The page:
“All three brothers – Sivaji saab’s elder brother, Sivaji and his younger brother – lived together under the same roof. The death of Sivaji’s younger brother shattered him. He felt he had suffered irrevocable loss. The younger brother used to look after his entire professional interests. Later, Sivaji saab’s son Ramu took over.
“The younger son Prabhu is a film actor like his father. Sivaji saab also has two daughters, both married at an early age. He was a very orthodox man just like my father. He kept scolding my sister Meena until her daughter Rachna was married. He completely believed in the joint-family system. Everyone including his two sons and their wives stayed in a sprawling home.”
What language did they speak in?
“The language of love. He knew enough Hindi to communicate that love. There has never been a star like him in the south. And such humility! You can’t imagine how many things he has gifted me. I remember once I had gone to his home. I chattily expressed admiration for the ‘nauratna’ necklace that his wife was wearing.
“He immediately told his Kamala Amma to take off the necklace and give it to me. It remains one of my favourite pieces of jewellery which I wear quite often.”
After the incident, she stopped expressing admiration for anything in his house.
“When there was a celebration for my silver jubilee year in the film industry, he came to Mumbai, presented me with a Saraswati idol, a gold chain and a special garland of flowers that he had brought all the way from Chennai to Mumbai which he put around my neck in my house. I’ll always regret the fact that I couldn’t meet him before his death. I recorded a song for Ilaiyaraaja on May 17 in Mumbai.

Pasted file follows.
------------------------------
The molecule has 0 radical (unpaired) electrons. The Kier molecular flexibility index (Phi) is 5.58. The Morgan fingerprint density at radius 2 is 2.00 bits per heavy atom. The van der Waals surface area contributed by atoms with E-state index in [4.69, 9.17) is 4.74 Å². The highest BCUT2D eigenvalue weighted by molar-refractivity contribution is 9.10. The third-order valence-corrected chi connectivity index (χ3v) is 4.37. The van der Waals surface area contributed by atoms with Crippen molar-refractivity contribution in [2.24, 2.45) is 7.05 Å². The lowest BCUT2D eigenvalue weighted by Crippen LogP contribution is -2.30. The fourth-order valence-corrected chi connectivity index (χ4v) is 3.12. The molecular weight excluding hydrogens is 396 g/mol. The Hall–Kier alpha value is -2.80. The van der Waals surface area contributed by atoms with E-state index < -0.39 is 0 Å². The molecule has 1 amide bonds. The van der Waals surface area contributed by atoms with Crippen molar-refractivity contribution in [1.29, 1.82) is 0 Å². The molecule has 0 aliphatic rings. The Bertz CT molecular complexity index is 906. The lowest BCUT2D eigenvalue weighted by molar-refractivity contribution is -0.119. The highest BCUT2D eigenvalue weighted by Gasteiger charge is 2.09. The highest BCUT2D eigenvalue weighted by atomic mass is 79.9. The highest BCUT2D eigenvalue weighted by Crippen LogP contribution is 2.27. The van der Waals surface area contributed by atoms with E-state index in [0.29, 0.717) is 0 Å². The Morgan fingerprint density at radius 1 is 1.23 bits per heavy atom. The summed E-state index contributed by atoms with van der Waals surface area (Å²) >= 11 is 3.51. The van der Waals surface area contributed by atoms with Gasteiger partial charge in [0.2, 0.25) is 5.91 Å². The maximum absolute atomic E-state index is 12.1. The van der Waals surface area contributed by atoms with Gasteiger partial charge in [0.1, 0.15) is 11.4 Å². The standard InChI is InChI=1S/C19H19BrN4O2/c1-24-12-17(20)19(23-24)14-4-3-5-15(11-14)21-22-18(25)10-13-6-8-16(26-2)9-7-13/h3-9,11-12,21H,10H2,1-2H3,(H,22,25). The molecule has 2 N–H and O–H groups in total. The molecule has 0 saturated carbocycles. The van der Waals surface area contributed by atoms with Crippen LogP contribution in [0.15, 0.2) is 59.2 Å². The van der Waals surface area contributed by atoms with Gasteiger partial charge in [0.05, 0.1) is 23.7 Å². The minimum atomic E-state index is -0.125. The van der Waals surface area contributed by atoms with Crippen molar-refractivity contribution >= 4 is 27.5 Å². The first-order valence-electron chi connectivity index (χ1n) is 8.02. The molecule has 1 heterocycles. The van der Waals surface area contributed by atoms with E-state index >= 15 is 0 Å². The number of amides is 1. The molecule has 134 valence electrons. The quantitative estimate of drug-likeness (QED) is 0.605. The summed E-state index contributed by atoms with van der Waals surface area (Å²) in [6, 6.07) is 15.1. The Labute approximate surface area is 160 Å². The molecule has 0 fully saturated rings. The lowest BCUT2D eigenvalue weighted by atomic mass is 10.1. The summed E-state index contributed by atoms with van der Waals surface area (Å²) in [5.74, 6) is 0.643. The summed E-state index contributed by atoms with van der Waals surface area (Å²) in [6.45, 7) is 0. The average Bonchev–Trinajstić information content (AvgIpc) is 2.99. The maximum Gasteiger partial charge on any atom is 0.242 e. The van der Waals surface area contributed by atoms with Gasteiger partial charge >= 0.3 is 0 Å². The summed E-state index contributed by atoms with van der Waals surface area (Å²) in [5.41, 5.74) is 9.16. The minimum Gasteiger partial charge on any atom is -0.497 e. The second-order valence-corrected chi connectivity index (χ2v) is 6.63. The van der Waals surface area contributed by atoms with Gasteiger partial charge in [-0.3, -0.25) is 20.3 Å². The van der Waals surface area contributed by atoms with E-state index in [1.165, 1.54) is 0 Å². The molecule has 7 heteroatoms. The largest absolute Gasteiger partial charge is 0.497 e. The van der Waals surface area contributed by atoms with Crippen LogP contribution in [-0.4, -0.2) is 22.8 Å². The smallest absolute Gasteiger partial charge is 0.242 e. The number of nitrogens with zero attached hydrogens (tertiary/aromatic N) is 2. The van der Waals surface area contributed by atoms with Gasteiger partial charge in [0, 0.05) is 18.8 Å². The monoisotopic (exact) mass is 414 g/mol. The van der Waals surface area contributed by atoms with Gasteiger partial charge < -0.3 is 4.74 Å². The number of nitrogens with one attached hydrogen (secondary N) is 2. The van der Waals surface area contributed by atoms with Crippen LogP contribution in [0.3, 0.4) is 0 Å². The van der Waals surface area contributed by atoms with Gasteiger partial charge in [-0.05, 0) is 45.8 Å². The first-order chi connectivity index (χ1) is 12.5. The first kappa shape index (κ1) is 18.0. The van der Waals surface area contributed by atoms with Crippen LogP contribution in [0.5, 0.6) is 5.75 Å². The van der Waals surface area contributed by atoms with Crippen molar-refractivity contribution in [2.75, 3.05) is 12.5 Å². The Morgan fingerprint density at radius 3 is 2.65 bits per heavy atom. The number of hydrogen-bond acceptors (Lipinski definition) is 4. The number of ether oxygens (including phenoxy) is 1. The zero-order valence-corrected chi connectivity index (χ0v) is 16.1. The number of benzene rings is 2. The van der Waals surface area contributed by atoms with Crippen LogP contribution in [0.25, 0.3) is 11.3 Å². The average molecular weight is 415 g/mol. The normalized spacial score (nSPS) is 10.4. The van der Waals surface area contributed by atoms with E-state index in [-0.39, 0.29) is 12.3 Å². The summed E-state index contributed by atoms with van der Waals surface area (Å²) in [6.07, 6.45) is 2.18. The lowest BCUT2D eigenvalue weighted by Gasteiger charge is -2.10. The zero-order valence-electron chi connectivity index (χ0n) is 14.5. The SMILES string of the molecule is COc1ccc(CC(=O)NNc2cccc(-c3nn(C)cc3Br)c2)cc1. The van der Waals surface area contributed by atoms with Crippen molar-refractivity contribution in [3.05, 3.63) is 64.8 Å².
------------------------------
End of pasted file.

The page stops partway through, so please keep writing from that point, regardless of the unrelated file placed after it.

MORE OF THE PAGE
“I was supposed to go to Chennai for the recording. But was unable to do so because of ill health. When Raja (Ilaiyaraaja) was here I inquired about Sivaji saab’s health. Raja said, ‘No no no. He isn’t well. You must go and see him or else you’ll miss the chance.’ The same night I left for London. I told my sister Meena we must visit Sivaji saab when we return from London.
“He had rung me up in London when I had received the Bharat Ratna (in 2001). He said ‘Congratulations’. He knew his end was near. Then just two days before his death, my nephew Yogesh and I were trying Sivaji saab’s number. We couldn’t get through.
“I think he was hospitalised on the same evening. When I heard about his death, I felt something had been lost irrevocably. There shall never be another person like him. He used to be so warm.”
He used to call her youngest sister Usha, a cat.
“Whenever he came to Mumbai, he used to ask me to sing my Marathi devotional Ghanshyam sundara. I sang for the first time for Ilaiyaraaja in the film that starred Sivaji saab’s younger son Prabhu in the film ‘Anand’. The minute Sivaji saab’s elder son called me, I rushed to sing the song.”
“He did act in a few Hindi films. But he always told me Hindi films didn’t gel with him. He felt uncomfortable in Hindi films, though he could carry it off. He was the lion of Tamil cinema.”